Mr Field said MPs could take matters into their own hands
Labour MP Frank Field has vowed to continue to fight the government if low earners affected by the 10p tax band's axing are not suitably compensated.
The MP, who has led a backbench revolt against the changes, said the PM had agreed compensation would cover average losses and be backdated to 1 April.
But Mr Field told MPs they could "take this measure again in our own hands" at a later stage if not satisfied.
MPs have passed the Finance Bill clause implementing the tax changes.
It was passed by 304 votes to 262 late on Monday after a Conservative amendment to the bill, which could have restored the 10p tax rate in 2009, was defeated.
Ministers had seen off a potential backbench revolt by pledging concessions last week.
Financial secretary to the Treasury, Jane Kennedy, told MPs the government was looking to help households on a low income "in the next few days and weeks".
Jack Straw says sorry to people affected by the abolition of the 10p tax rate
But she refused to be drawn on the issue of backdating the compensation, insisting the package was still being worked on.
However, Mr Field stressed that he understood from Gordon Brown that whenever the elements of the package were announced, they would be backdated.
He told Ms Kennedy: "When you report back on this debate, I'm sure you will report that this side of the House attaches huge importance that all groups will be compensated back to April 1."
The Conservatives, Lib Dems and some Labour MPs say they want to know exactly what is being offered.
The Conservatives argued that the government's plans were so hazy their amendment was needed to ensure ministers delivered.
The amendment would have required the 10p rate to be restored on 5 January 2009 if the government failed to give the House of Commons a debate and vote on its compensation package for people who lost out.
Mr Field last week withdrew his own amendment to the Finance Bill, calling for a compensation package, after ministers pledged to offer concessions to some low earners and pensioners.
But he told MPs on Monday: "We have the right to take this measure back again in our own hands when the Budget comes back again at report stage."
He said Mr Brown and Chancellor Alistair Darling had agreed the compensation package would be "as comprehensive as possible" and he suggested it could be delivered through tax credits or the revenue system.
The abolition of the lowest rate of income tax came into effect this month, alongside a reduction in the basic rate of income tax from 22p to 20p and increases in child benefit and tax credits.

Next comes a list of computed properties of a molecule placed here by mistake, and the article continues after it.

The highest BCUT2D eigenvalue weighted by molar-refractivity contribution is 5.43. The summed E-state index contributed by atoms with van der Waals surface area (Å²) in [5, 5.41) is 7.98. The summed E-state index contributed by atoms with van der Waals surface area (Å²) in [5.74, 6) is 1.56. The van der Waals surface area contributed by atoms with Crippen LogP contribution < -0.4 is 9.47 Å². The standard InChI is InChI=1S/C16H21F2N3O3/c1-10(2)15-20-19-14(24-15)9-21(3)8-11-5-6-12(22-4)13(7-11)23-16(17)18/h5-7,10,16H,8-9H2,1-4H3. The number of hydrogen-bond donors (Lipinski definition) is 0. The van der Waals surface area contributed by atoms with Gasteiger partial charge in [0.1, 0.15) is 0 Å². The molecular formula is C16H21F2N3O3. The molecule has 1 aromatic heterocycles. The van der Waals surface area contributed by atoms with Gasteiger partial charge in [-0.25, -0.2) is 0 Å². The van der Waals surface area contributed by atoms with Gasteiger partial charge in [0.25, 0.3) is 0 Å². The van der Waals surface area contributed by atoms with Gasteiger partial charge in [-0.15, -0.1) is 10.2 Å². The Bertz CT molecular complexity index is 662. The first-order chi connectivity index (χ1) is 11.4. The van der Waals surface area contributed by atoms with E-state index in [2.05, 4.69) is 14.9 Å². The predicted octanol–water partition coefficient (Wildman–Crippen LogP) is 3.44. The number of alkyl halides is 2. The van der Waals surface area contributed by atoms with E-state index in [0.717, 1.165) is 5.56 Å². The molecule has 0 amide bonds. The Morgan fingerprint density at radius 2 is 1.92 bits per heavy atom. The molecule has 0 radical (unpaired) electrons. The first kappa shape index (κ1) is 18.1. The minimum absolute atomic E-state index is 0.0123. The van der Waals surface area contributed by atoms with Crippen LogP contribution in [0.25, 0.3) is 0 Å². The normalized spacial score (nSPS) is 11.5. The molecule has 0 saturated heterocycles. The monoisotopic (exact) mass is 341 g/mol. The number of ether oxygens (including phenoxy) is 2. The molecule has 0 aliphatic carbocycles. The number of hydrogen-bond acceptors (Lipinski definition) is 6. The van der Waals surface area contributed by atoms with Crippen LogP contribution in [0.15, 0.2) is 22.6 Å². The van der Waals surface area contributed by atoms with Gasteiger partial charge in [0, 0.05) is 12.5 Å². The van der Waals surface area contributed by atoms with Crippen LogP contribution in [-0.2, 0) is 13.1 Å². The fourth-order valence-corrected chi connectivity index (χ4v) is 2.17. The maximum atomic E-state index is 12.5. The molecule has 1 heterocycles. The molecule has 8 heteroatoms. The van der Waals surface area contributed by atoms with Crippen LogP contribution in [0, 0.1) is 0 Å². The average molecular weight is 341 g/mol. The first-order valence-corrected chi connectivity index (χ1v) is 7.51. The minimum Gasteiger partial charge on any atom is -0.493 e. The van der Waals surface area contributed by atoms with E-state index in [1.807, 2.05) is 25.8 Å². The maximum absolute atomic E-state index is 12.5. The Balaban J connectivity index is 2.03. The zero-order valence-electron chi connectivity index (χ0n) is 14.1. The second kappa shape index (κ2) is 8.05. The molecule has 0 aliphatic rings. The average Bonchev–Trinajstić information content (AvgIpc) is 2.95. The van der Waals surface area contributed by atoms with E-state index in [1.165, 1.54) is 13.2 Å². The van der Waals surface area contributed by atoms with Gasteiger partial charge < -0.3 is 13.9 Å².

Last week the government said it would outline a compensation package for pensioners aged 60 to 64 and low earners by this autumn's pre-Budget report, following concerns that 5.3 million of the UK's lowest earners were losing money.
Conservative leader David Cameron told the BBC the prime minister had not been clear about the form the planned compensation would take.
The Liberal Democrats' Treasury spokesman Vincent Cable said he thought most of the 5.3 million would still lose out and said the "supposed concessions" would "not make a blind bit of difference to the millions who are already feeling the pinch from Gordon Brown's tax grab".
Mr Straw told BBC Radio 5 Live on Monday that the full effects of scrapping the 10p tax rate had not been anticipated, saying: "Sometimes, even with the best brains available to government, there are inadvertent consequences of changes and we put our hands up to that."
He told one caller who had lost money: "I am sorry that you have been placed in this position and it shouldn't have happened."
Meanwhile Mr Brown insisted more people were better-off after the tax changes in the 2007 Budget, which he said had helped pensioners and families with children.
Mr Brown acknowledged that "there were two issues arising from that Budget that needed more attention and that's what we've done".
However, he added: "I think the background to the Budget that people will probably remember most years from now is that we've reduced the basic rate of income tax from 22 to 20 pence, and we've done a lot more to help family poverty be eased."
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